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Brooklyn woman crowned US national pole dancing champ

She’s a pole in one!

A Brooklyn-based artist and dance instructor is the nation’s newest pole dancing champion.

Donna Carnow, 28, took the top prize at the 2022 US National Pole Art Champion in Orlando, Fla., this month, earning a gold medal, a trophy and $1,000 prize.

“Still in shock, my heart is still exploding,” Carnow said in a triumphant Aug. 14 Instagram post. “I truly feel like the luckiest person in the world.”

To capture the top prize during the Aug 13 competition — sponsored by The Pole Sport Organization — Carnow bested 11 other finalists who came from an original pool of hundreds of competitors at regional events throughout the country.

Her winning routine featured an expressive Carnow as a marionette, breaking free of her strings while performing a dizzying array of complicated pole maneuvers. Video of the event shows she was frequently interrupted by audience applause.

Donna Carnow first started pole dancing nine years ago, while a college student.

“I was inspired by this image of a marionette and this idea of learning how to use the body and setting yourself free. That’s where the entry point for this narrative came from,” she said.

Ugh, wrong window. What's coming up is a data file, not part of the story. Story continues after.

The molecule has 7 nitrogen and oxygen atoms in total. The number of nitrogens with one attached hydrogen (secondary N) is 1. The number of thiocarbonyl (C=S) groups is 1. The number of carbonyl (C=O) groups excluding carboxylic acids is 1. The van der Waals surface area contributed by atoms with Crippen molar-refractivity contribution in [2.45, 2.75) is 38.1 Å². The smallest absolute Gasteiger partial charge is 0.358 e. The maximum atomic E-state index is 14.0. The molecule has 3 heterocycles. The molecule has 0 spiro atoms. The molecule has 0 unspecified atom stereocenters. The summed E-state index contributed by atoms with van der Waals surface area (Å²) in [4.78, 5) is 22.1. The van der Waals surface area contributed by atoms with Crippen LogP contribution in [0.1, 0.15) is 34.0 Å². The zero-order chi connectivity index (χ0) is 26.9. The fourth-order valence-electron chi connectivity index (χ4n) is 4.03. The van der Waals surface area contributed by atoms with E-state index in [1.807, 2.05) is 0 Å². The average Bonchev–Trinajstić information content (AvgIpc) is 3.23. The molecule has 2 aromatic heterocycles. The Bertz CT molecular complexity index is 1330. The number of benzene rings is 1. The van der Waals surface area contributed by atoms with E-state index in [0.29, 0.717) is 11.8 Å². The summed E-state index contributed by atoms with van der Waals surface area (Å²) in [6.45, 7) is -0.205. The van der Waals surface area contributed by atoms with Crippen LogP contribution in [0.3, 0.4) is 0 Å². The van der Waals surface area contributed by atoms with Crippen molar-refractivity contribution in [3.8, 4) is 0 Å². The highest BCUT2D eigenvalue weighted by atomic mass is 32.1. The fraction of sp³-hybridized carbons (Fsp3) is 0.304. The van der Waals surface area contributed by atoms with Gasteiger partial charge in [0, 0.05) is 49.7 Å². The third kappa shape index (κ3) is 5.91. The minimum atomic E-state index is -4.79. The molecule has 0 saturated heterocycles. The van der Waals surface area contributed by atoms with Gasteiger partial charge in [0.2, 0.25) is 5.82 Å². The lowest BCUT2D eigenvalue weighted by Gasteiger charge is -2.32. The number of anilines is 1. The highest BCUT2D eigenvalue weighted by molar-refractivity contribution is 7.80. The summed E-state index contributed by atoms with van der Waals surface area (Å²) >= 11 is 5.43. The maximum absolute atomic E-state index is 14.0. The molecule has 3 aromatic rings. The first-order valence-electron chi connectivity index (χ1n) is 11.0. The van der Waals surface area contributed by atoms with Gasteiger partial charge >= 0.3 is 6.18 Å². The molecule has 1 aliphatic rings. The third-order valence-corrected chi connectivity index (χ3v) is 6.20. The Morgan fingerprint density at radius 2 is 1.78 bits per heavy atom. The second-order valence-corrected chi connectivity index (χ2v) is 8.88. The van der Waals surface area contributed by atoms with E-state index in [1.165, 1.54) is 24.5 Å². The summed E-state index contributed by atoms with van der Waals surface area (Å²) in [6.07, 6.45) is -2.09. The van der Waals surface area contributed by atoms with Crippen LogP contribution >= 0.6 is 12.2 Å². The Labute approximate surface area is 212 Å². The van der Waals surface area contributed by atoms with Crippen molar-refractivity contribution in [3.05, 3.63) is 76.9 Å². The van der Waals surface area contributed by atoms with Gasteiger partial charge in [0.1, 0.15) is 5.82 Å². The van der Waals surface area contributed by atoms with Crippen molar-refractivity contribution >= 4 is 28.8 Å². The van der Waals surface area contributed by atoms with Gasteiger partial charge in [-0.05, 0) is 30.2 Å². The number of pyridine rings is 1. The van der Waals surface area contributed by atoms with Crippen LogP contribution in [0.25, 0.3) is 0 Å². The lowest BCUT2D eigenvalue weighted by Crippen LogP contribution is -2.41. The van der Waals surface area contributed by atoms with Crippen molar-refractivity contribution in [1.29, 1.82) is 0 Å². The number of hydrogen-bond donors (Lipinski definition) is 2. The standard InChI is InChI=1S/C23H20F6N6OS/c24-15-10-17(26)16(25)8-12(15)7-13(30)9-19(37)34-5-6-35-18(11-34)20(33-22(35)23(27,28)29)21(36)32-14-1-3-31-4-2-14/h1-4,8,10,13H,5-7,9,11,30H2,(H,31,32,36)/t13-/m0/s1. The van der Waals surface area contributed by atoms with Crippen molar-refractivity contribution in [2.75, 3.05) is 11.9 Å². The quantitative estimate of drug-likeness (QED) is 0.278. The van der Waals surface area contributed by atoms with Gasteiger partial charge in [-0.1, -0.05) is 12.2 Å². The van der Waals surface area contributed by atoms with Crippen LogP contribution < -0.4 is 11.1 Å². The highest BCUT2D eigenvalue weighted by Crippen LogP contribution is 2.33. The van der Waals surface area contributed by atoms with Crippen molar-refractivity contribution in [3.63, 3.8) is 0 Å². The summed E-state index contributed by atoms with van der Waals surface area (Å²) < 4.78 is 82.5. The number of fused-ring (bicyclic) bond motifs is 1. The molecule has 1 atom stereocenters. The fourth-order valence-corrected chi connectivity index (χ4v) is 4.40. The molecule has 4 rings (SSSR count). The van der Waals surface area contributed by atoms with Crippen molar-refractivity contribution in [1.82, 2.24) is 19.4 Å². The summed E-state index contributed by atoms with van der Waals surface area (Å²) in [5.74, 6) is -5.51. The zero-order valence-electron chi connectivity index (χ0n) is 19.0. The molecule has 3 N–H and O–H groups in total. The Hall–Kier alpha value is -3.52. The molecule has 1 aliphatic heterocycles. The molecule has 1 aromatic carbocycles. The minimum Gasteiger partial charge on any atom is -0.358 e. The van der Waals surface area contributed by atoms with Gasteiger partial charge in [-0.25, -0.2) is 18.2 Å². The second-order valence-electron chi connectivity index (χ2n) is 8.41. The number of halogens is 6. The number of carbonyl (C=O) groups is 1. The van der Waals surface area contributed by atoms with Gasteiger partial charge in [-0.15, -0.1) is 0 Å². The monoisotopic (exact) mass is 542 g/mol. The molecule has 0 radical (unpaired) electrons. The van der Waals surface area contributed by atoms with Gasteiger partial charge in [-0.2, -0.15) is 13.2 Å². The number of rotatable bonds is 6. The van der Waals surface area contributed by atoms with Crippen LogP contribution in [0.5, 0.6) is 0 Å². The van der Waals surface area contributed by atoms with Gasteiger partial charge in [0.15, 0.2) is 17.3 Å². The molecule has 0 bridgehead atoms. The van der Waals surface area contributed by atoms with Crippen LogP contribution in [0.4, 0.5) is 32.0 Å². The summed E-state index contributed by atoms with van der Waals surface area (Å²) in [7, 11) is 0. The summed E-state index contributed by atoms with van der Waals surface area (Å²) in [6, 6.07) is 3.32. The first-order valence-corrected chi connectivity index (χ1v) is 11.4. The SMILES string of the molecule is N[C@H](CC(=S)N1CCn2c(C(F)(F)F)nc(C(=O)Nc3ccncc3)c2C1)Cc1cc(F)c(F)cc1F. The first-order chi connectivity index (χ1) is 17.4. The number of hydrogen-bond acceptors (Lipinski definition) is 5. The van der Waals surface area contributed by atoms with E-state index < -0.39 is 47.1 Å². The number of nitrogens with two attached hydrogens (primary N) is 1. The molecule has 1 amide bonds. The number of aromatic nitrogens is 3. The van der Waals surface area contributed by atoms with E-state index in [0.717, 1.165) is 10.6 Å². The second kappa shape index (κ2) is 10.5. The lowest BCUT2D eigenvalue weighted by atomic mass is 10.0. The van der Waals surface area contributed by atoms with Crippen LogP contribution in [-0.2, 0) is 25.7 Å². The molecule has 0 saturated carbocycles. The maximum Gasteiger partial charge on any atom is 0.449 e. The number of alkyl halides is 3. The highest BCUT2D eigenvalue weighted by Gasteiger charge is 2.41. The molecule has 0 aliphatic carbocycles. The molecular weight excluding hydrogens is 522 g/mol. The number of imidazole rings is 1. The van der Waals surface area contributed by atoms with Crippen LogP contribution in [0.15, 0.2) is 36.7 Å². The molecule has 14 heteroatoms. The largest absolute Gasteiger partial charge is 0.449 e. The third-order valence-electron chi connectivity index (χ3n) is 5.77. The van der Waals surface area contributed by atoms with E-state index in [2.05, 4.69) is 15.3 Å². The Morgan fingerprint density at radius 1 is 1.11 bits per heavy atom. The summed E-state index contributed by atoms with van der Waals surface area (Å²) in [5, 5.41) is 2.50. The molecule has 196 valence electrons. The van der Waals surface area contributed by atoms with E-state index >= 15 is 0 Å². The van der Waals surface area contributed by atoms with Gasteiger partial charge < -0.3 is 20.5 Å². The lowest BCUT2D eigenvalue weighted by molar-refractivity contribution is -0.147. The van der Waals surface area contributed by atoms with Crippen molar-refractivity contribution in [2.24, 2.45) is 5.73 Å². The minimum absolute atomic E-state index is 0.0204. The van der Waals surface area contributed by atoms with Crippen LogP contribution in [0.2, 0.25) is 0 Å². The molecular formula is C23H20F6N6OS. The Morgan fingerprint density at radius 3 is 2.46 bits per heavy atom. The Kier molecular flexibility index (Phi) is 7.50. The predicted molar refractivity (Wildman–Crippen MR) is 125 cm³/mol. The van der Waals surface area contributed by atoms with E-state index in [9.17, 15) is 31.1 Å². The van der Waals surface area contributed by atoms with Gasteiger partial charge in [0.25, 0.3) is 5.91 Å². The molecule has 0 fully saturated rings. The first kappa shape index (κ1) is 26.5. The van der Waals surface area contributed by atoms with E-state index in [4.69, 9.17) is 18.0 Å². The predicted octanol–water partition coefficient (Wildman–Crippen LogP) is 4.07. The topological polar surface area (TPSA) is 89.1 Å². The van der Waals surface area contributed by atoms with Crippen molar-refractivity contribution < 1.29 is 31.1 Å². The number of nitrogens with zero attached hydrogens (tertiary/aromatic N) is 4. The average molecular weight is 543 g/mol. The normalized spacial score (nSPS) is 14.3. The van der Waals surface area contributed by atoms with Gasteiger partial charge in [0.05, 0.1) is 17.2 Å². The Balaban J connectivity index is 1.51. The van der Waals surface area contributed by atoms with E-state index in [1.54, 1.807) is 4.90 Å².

Carnow, who lives in Williamsburg, began her career in pole dancing nine years ago while a college student at the University of Illinois at Urbana-Champaign.

Carnow beat 11 other finalists to take home the top prize.
Carnow beat 11 other finalists to take home the top prize.

“I loved it even though I was not very good, but I kept working at it. It started off as a hobby but it ended up changing the entire trajectory of my life,” she told The Post. “It’s single-handedly the most powerful thing that I have been able to be a part of.”

She spends six to 10 hours a day on the pole as a professional dancer and instructor at Body & Pole in Chelsea, she said. Carnow also performs at Big Apple venues like The Box, The Slipper Room, DROM, House of Yes and 74Wythe.

When she starred in the off-broadway production Seven Deadly Sins last year, Post columnist Cindy Adams remarked that Carnow’s pole routine was “so expressive she could end up with conditions only a gynecologist can cure.”

She’s found great kinship in the pole community, Carnow said.

“There are such a range of people who are so passionate about this form. It’s really fun where everyone can come together,” she said.

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